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The Bouillon Weekly

Dear Readers,

This week marked the end of the penny in Canada – a piece that actually cost more to produce than its monetary value: a welcome, and reasonable end. It also marked the end of the trial and sentencing of Canadian spy Jeffrey Delisle, who will finally be serving twenty years behind bars – certainly a more difficult decision, given the lack of clarity about the information provided to Russian intelligence, and the lack of legal precedent in Canadian law. Yesterday, Egypt joined the ranks of Pakistan and Sudan when it temporarily blocked access to youtube in the country. Officially, like Pakistan and Sudan, this is over the controversial ‘Innocence of Muslims’ film, but more likely has to do with quelling uprising activism – an unfortunate decision in a series of repressive ones made by the Egyptian government since the revolution. Like every week in world politics, this week has been a series of stops and starts, smart decisions, difficult decisions and decisions that are likely to do more harm than good.

For the most part, our week  at the Bouillon started close to home, with two decisions – one legal, and one political, with potentially major consequences for Quebec. Staffer Chloe Gianpaolo looked at the ruling of the landmark Eric V. Lola case in Quebec, meant to decide the fate of common law couples who call it quits in Eric vs. Lola: The Case that Failed to Redefine Marriage. Also on the homefront – NDP leader Mulcair  challenges the Clarity Act –  true concern or wedge politics to gain separatist support? Staffer Toufic Adlouni thinks the latter – A Severe case of Orwellian Newspeak: Mulcair’s Attempt to Dupe Quebeckers.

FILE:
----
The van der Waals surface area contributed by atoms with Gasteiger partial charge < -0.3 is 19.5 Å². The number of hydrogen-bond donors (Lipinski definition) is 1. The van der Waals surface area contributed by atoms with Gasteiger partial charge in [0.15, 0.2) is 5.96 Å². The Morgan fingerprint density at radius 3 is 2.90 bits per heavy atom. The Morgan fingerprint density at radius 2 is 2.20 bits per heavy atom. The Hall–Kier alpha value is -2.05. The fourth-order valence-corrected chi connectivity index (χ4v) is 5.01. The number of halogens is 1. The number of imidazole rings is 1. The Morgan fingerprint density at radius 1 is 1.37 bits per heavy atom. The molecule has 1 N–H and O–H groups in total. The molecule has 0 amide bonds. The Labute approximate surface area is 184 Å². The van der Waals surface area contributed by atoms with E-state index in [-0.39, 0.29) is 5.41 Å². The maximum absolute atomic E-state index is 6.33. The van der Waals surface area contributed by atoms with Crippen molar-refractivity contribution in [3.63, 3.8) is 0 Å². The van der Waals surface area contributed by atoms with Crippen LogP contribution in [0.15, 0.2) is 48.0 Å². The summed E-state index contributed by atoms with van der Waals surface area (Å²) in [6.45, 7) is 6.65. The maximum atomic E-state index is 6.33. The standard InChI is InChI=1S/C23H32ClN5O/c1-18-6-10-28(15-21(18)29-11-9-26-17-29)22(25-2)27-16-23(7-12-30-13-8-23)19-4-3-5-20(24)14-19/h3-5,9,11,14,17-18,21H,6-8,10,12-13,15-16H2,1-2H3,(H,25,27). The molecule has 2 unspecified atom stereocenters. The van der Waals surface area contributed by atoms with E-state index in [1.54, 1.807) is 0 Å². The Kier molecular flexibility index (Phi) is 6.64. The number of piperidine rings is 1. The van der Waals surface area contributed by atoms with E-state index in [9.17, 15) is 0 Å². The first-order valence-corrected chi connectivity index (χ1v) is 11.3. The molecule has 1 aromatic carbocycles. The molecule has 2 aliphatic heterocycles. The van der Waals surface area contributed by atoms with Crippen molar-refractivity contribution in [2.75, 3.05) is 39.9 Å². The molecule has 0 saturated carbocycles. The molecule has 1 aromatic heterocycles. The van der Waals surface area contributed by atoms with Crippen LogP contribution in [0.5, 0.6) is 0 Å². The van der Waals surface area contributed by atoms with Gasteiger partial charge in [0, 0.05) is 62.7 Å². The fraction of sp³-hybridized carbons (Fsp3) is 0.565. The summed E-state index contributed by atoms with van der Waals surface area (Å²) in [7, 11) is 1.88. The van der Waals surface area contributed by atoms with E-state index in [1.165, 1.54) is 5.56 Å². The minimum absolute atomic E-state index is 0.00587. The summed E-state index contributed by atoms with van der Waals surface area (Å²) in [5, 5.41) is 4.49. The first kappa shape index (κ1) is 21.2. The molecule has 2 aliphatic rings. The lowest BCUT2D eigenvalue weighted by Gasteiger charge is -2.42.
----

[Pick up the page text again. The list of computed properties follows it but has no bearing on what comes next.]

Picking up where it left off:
South of the border, Valerie Weber discussed the scary state of drone regulation (or lack thereof) in the United States, and its implications for the Middle East – read more: Drones and the War on Terror. Contributor Maxson Gallo discussed the changing face of demography in the States, and why it might be time for the Republicans to take those stats into account, policy-wise in Obamerica and the Changing Face of the United States.

Further south, Ralph Muzquiz discusses the implications of the former “de facto” president of Guatemala, and his Chief of Intelligence, standing trial for genocide and crimes against humanity. What does this mean for other indigenous communities in Latin America seeking justice? Decide for yourself and read Long Legal Battle Ahead for Ex-Dictator of Guatemala. Also in Latin America, Molly Korab discusses the horror and violence of Latin American prisons in Grand Escapes and Crumbling Walls Inside Latin American Prisons.

Across oceans, staffers Emile Bouffard discusses the ethics of ill-planning in environmental terms for the Chinese government (and their people) in The Cost of Development:  The Three Gorges Dam. European politics took a backseat for us this week, but European Student Think Tank contributor, Qunit Hoekstra, discussed the highlights (and the low points) of David Cameron’s long-awaited EU speech – Cameron’s Bold Move.

See you next week!


Meagan Potier



(Featured photo: AttributionNoncommercialShare Alike  mcfcrandall, Creative Commons, Flickr)

About meagan.potier

Student of World Religions and Political Science at McGill University. Meagan joined The Political Bouillon last year in hopes of being able to keep writing and editing, as well as foster her interests in international politics. As Managing Editor. Through her position she helps the Bouillon evolve into stronger and more comprehensive publication that embodies the myriad of opinions and perspectives it represents.

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  1. I really like the way you write meagan! Keep up the hard work.

  2. i’d ask for your two cents on the penny issue but..

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